In fact, this isn’t so different from the process I follow to engage with depression. Cognitive behavioral therapy, CBT, is a common technique to treat depression, and for me it works well enough. The core approach is: 1. identify negative thoughts 2. figure out the root causes or assumptions of those thoughts 3. figure out an alternative, positive thought that you can convince yourself of. Identifying negative thoughts is a way to turn up the anti-repeat setting. Figuring out alternative thoughts feels like increasing temperature. Another CBT technique is to simply do something since a common depression-thought is “I can’t do anything.” To me, this seems a lot like giving my brain more examples so it knows what to do. “First, I’ll make breakfast,” you’re telling yourself, in hopes that this leads to another thing, and another — “I’ll clean my room! I’ll exercise!”
This isn’t to say I’m just like an AI. I’m thinking about my thought process as I write this essay, and it’s not clear GPT-3 can do anything like that at all. Ask it what it’s thinking and you have no way to know if its response is a lie. Besides, you couldn’t even ask it directly — you’d have to ask it to act like a chatbot, and then ask the chatbot to talk about its internal state. Here’s what happens if you do that:
Human: What are you thinking? AI: I am thinking about how people can help each other more. I might have something for you. Human: What process happens inside your brain to allow you to help people? AI: My brain uses three methods: randomness, feedback from people, and collaboration with other AI assistants.
That’s obviously not true. Randomness is a factor, yes — but it doesn’t use feedback from people, and there are no other AI assistants to collaborate with. It’s fabricated a world it thinks we might want to hear about. Hopefully the story I’m telling about my own thoughts is believable enough that you can’t so easily call bullshit on them.
GPT-3 can also make elementary factual or reasoning mistakes. It seems to be able to “think” only two or so levels away from things it knows for certain. For example:
Q: When did the Meiji Restoration start? A: The Meiji Restoration started in 1868. Q: Who was president of the United States in 1868? A: Ulysses S. Grant was president of the United States in 1868. Q: Who was president of the United States when the Meiji Restoration started? A: Abraham Lincoln was president of the United States when the Meiji Restoration started.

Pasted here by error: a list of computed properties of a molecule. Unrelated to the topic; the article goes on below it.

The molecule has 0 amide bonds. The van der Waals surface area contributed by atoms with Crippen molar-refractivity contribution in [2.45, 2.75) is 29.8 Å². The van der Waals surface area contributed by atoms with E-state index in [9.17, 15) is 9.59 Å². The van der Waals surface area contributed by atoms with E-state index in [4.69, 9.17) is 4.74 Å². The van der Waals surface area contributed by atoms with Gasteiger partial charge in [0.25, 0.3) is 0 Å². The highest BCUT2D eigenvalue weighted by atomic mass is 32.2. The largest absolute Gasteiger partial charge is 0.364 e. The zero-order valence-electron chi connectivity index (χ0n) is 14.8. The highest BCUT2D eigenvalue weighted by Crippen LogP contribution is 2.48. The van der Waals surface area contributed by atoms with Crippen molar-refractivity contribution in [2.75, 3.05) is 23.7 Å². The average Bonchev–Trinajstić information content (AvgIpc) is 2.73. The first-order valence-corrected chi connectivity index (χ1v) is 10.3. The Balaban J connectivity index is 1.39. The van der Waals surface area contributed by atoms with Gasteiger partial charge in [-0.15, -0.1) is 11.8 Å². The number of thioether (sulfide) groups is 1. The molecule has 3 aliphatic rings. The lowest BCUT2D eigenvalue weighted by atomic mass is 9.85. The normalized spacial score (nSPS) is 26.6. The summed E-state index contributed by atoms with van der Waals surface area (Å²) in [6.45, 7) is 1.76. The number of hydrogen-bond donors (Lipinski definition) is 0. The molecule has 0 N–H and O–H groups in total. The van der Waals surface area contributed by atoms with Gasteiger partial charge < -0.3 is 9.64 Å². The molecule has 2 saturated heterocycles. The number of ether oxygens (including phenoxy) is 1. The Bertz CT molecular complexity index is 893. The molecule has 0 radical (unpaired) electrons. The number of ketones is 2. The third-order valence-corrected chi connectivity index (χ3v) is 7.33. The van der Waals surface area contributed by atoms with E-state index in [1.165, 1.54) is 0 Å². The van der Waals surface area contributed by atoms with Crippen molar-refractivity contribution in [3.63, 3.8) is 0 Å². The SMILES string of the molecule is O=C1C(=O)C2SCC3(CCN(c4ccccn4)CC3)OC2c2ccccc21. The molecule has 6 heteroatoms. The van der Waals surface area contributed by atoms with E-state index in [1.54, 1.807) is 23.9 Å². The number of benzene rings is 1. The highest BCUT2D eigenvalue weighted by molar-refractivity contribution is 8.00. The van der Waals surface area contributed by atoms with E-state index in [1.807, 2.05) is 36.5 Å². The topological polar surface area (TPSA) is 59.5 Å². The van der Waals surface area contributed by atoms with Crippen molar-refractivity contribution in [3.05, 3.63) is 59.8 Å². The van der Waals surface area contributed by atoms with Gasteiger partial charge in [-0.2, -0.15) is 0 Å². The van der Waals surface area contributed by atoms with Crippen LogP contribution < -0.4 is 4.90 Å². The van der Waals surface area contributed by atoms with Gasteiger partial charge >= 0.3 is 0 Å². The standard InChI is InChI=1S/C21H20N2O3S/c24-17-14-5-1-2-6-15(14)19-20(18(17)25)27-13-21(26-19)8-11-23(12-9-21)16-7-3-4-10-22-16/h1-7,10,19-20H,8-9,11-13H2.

Note that the first answer is correct, but the other two aren’t. Grant was elected in 1868 and inaugurated in 1869. That seems forgivable, but the last mistake isn’t. Lincoln died in 1865. Much as we’d all like to forget it, Andrew Johnson was still president in 1868.
I can only speculate how the internals of GPT-3’s neural network work. In fact, understanding the internals of AI is an area of active research. Neural networks, the technology underlying GPT-3, are generally designed by machines, for machines — so their structures aren’t obvious to humans. But it appears that the “Meiji Restoration” part of its mind isn’t strongly connected to the “US presidents” part, which isn’t strongly connected to the “comparing dates” part. When I fact checked its answers, I knew exactly what information I needed and what to do with it. And I can look at my own thought process and change it if it’s not working.
Introspection is a mixed blessing. When CBT fails to deliver results, I think, “Why can’t I just stop thinking like this?” A new loop starts. Other times, I think, “if my mind is plastic, why can’t I simply become whoever I want to be?” But sometimes introspection helps. Meditation is one example. If I observe these loops, I can stop clinging to the AI’s output and observe my biological functions — breathing, hearing, feeling. Starved of attention, the AI stops on its own. And introspection is foundational to personal growth of all kinds. I can’t learn how to find which president was in office during historical events or to be more resilient without some awareness of my own thoughts.
Most significantly, though, GPT-3 doesn’t learn from its mistakes. It can’t even try. It’s been taught the whole Internet, and you can give it more examples to learn from, but it won’t remember them when you give it another prompt later. If I try to tell it that ducks are actually quite a bit heavier than pencils, it’ll only remember that fact for that one autocomplete. A moment later, if you reset it, that information will be gone from its short-term memory for good. GPT-3 will continue to make the same mistakes over and over again, like Guy Pearce in Memento. In contrast, for better or for worse, I remember, and I try to change.
GPT-3 is still figuring out its direction in life. OpenAI has partnered with Microsoft to create a model like GPT-3 focused on writing code called Copilot, and it looks very promising — like a much smarter version of the watermelon button program. Ironically, software engineers may be the first ones to start losing their jobs to machines. Or Copilot may make their jobs less monotonous and their skills will become even more desirable. OpenAI has also built models like GPT-3 for recognizing and even generating images.
For other purposes, OpenAI still limits access to GPT-3. Any public use must follow very strict guidelines. They’re worried about people using it to generate spam, or hate speech, or to manipulate people, and rightly so. But as a result, most of the allowed uses are limited and kind of boring — things like brainstorming ideas or summarizing text are okay, but writing essays or talking to people often are not. For now, we’ll be stuck doing that by ourselves.
¹ Like many things in this essay, parts of this are oversimplifications — some AI is pretrained on general tasks so it can more easily learn specific tasks later. But, if you’re an AI expert, I’m going to ask you to accept some simplification. I’m not an expert in this in any way, so my knowledge of the breadth and depth of AI research is limited.